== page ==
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Adm. Inman Asks Clinton To Withdraw Nomination

By Ann Devroy
The Washington Post

WASHINGTON

Retired Adm. Bobby Ray Inman said Tuesday he had asked President Clinton to withdraw his nomination to be secretary of defense and cast himself as a victim of "modern McCarthyism" practiced by newspaper columnists and Republican political opponents.

Inman, a 62-year-old Texas businessman who has held top national security posts in Democratic and Republican administrations, explained his withdrawal in an extraordinary news conference in his home town of Austin, Tex. He attacked the ethics of New York Times columnist William Safire and said Safire had recruited Senate Minority Leader Robert J. Dole, R-Kan., to launch a partisan effort against him.

"I sense elements in the media and the political leadership of the country who would rather disparage or destroy reputations than work to effectively govern the country," Inman wrote in a letter to Clinton dated almost two weeks ago.

But a formal process to name a new nominee was launched only on Monday, and the tone of Inman's surprise news conference stunned man at the White House and senior levels of government. Vice President Gore informed Defense Secretary Les Aspin of Inman's decision Monday night, officials said, and obtained a commitment from him to remain on the job until a successor can be named.

The Inman decision deals another blow to the Clinton administration's efforts to shore up its national security team and raises the question of whether the White House, eager to replace Aspin, did not probe Inman's state of mind sufficiently when he was being pushed to take the post in mid-December. One senior official said Inman "did express a lot of reluctance to leave Texas and reenter the fray" but added, "I don't think we can be blamed that he is so thin-skinned."

Inman, in his letter released by the White House and in a long, bitter news conference, laid out a sequence of media events that he said led to his conclusion he did not want to return to public life. "I looked at the prospect of being one where it was constantly negative every day and decided that's not how I want to spend the next years of my life," he said.

Inman used the news conference and a string of media interviews afterward to lay out his charges. He described a critical editorial page cartoon in The Washington Post a few days after his Dec. 16 nomination, a New York Times story critical of his operation of Tracor Inc., a defense contractor, what he saw as a defensive White House leak of his failure to pay Social Security taxes on a household worker and, finally, a "vitriolic attack" by Safire.

At the same time, however, Inman was getting widespread favorable coverage of his years in government and of his potential as defense secretary. One White House official said of the coverage in the two weeks after his nomination, "With the exception of Janet Reno, no nominee has been so well received in the media."

And the Republicans Inman cited Tuesday as poised to attack him in December were mostly favorable in comments about him then. Dole, for example, called him "a very good person for the job" and other Republicans were generally favorable.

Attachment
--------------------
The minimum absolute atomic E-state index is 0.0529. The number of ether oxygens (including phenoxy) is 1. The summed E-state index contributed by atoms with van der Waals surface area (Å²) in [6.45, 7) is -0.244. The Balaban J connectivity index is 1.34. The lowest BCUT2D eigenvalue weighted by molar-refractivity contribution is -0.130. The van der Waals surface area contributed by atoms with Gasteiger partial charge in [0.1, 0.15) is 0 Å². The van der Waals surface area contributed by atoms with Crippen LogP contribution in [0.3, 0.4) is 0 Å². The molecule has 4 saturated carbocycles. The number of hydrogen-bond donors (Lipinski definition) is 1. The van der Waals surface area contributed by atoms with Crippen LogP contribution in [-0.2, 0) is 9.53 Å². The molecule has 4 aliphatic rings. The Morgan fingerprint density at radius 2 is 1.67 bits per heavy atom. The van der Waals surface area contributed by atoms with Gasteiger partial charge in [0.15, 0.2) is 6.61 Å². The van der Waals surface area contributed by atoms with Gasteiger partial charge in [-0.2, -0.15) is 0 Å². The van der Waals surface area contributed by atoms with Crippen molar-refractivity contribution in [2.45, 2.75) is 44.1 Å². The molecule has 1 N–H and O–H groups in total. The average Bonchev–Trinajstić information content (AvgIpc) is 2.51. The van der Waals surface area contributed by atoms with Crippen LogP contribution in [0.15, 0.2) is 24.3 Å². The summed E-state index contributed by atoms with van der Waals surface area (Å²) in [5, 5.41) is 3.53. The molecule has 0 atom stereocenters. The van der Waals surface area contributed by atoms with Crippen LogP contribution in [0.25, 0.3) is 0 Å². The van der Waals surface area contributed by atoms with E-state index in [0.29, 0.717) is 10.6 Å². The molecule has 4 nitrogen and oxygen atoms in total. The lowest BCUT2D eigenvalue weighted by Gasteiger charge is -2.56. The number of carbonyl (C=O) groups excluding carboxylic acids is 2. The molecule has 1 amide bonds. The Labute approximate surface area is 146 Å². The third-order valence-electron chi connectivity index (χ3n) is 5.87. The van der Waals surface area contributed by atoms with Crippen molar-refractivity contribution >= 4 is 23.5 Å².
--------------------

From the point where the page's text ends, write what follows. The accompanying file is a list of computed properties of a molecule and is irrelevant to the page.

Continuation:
But Inman did not see it that way. "I should have been able perhaps to rise above and see all the glowing words and not focus on the ones that I thought were unfair or distorted," he said, "but I couldn't."

Inman said he was told by Republican sources that Dole and Sen. Trent Lott, R-Miss., planned to "turn up the heat" on his nomination by questioning Inman's failure to pay the Social Security taxes or his operation of Tracor.

Dole, in a news conference in South Carolina, flatly denied he was planning a partisan attack on Inman. "I have no idea what's gotten into Bobby Inman," he said. "Admiral Inman's letter doesn't make any sense to me." He said barring something unforeseen, the nomination was in no trouble and that his main area of concern was a difference over policy -- whether defense was being cut too deeply.

Lott had a similar reaction. "I am floored by the bizarre press conference," he said, repeating a word used by numerous administration aides and congressional figures of the hour-long Inman performance, broadcast live on Cable News Network. Said one White House aide: "Most of us were glued to the tube, our mouths open in shock."

In his most specific personal attack, Inman said Safire, a conservative columnist who served as a speechwriter for Richard M. Nixon, has had a long vendetta against him. He said that vendetta began when Inman, in 1981, took actions that limited Israel's access to certain U.S. intelligence data.

He cited a Safire column as a turning point in his decision. That column accused Inman of being a media manipulator, a tax "cheat," a "flop" as a businessman and of being anti-Israel.

Inman suggested that while he believed he would be confirmed, the scrutiny of the media and the Senate in the confirmation process, and what he sees as contstant attacks on public officials by columnists in particular, made service unattractive to him.

Senior White House officials said Tuesday they knew of no reason other than the ones Inman enunciated in his news conference for the resignation, and said quitting was Inman's decision. Two administration sources said the FBI background check on Inman provided nothing that would disqualify him for the post.